The studentship selection takes place on an annual basis. Review of received applications will start on 15 June 2011 and will continue until all positions are filled.

More details are available here. For information about the application procedure and the required material, please see the ESO recruitment portal.


A new query form has been released that provides access to pipeline processed HARPS (since October 2003) and FEROS (since April 2005) data.The processing of the entire dataset is ongoingand will become available in batches through the query pages.The query form can beaccessed here.

For more information about these services and data releases, or to subscribe to the archive RSS feed to stay informed on the latest archive developments, please visit


Phase 3 denotes the process in which principal investigators of ESO observing programmes return their reduced data products for archival storage and data publication, via the ESO archive, to the scientific community. Phase 3 is mandatory for ESO Public Surveys and for ESO Large Programmes since period 75.

During the first half of March 2011, the External Data Product group will release the Phase 3 Infrastructure for operations. More information on policies, data standards and manuals for the Phase 3 applications are available.


The list of workshops organised by ESO can be found here.
Registration for the following workshops is open:

Fornax, Virgo, Coma, et al.: Stellar systems in nearby high density environments

ESO Headquarters, Garching, Germany, 27 June - 1 July 2011.

This ESO workshop will provide an overview of recent observational results about stellar systems in nearby clusters, i.e. Fornax, Virgo, Coma et al., and a forum for the discussion and comparison of theoretical models for the evolution of galaxies and larger-scale structures with observations. The aim is also to identify those questions which can be tackled by the E-ELT to promote the study of resolved stellar populations at distances larger than 10 Mpc. The nearby clusters Fornax, Virgo, Coma et al. will be among the first obvious targets for this new era in extragalactic astronomy.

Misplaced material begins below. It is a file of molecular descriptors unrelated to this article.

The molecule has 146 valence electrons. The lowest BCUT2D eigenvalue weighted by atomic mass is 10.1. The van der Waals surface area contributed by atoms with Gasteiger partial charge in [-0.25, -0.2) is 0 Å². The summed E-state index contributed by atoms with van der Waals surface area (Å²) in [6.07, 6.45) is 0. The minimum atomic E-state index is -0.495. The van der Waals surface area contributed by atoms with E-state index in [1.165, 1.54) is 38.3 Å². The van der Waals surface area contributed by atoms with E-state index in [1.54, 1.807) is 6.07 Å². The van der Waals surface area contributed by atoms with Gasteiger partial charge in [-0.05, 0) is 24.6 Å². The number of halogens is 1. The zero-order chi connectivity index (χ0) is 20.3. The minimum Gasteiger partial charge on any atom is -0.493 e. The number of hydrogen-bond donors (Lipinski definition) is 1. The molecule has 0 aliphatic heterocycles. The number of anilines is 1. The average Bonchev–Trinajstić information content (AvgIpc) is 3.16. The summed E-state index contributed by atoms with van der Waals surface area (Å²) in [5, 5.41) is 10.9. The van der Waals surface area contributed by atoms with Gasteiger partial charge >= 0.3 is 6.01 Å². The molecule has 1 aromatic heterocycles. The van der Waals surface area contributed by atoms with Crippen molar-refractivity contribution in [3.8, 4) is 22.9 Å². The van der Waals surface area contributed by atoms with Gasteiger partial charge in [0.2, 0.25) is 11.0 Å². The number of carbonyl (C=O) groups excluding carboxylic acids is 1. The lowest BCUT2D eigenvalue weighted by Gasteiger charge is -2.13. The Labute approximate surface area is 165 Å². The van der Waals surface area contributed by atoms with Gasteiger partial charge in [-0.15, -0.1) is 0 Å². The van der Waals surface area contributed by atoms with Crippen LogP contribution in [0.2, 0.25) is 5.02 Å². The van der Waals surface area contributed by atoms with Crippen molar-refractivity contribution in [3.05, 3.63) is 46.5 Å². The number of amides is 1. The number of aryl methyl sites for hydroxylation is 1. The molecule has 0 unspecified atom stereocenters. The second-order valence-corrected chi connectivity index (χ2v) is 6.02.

Further information can be found here.
The deadline for registration is 11 March 2011.

Formation and Early Evolution of Very Low Mass Stars and Brown Dwarfs

ESO/MPE/MPA/Excellence Cluster/USM Joint Astronomy Conference. Garching, Germany, 11-14 October 2011.

Wide area surveys in nearby molecular clouds, with Herschel in the far infrared and APEX in the submillimetre, and with VISTA and soon VST in the optical and near-infrared, will offer complete samples of objects in nearby star forming regions from cores to protostars and young stars with unprecedented sensitivity, allowing to probe the physical conditions of the sites where the lowest mass isolated objects form. Together, these facilities will provide a multi-wavelength view of the origin of the full stellar and substellar mass function, shortly to be complemented by ALMA. At the same time, increasingly realistic computations of the collapse and fragmentation processes, the early evolution of the resulting objects and their dynamics and chemistry producing a sound framework for the intepretation of observations.